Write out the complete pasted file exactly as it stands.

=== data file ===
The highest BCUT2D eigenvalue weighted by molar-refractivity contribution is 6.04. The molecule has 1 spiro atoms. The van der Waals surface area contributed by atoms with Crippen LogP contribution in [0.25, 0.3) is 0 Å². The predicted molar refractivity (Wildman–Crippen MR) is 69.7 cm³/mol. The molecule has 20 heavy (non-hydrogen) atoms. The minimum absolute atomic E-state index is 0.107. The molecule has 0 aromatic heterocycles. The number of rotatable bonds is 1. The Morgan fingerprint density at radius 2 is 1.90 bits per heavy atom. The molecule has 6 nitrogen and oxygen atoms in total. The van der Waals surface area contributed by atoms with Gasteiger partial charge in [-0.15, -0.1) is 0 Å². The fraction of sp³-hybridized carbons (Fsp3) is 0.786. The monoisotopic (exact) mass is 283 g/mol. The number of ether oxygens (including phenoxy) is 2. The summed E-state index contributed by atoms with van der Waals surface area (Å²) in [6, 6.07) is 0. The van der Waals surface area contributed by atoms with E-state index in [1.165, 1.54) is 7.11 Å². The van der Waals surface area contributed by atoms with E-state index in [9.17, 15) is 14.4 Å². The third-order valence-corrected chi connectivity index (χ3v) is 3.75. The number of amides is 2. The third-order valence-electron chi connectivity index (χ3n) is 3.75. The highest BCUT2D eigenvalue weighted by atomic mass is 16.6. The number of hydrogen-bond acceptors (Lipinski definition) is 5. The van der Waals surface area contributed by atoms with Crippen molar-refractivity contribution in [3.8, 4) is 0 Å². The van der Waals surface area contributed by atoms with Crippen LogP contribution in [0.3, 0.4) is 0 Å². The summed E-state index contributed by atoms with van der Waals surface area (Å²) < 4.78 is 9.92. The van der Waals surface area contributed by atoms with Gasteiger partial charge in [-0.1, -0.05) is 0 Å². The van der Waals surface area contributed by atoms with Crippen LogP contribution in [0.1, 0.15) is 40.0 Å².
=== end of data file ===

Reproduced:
The highest BCUT2D eigenvalue weighted by molar-refractivity contribution is 6.04. The molecule has 1 spiro atoms. The van der Waals surface area contributed by atoms with Crippen LogP contribution in [0.25, 0.3) is 0 Å². The predicted molar refractivity (Wildman–Crippen MR) is 69.7 cm³/mol. The molecule has 20 heavy (non-hydrogen) atoms. The minimum absolute atomic E-state index is 0.107. The molecule has 0 aromatic heterocycles. The number of rotatable bonds is 1. The Morgan fingerprint density at radius 2 is 1.90 bits per heavy atom. The molecule has 6 nitrogen and oxygen atoms in total. The van der Waals surface area contributed by atoms with Gasteiger partial charge in [-0.15, -0.1) is 0 Å². The fraction of sp³-hybridized carbons (Fsp3) is 0.786. The monoisotopic (exact) mass is 283 g/mol. The number of ether oxygens (including phenoxy) is 2. The summed E-state index contributed by atoms with van der Waals surface area (Å²) in [6, 6.07) is 0. The van der Waals surface area contributed by atoms with E-state index in [1.165, 1.54) is 7.11 Å². The van der Waals surface area contributed by atoms with E-state index in [9.17, 15) is 14.4 Å². The third-order valence-corrected chi connectivity index (χ3v) is 3.75. The number of amides is 2. The third-order valence-electron chi connectivity index (χ3n) is 3.75. The highest BCUT2D eigenvalue weighted by atomic mass is 16.6. The number of hydrogen-bond acceptors (Lipinski definition) is 5. The van der Waals surface area contributed by atoms with Crippen molar-refractivity contribution in [3.8, 4) is 0 Å². The van der Waals surface area contributed by atoms with Crippen LogP contribution in [0.3, 0.4) is 0 Å². The summed E-state index contributed by atoms with van der Waals surface area (Å²) < 4.78 is 9.92. The van der Waals surface area contributed by atoms with Gasteiger partial charge in [-0.1, -0.05) is 0 Å². The van der Waals surface area contributed by atoms with Crippen LogP contribution in [0.1, 0.15) is 40.0 Å².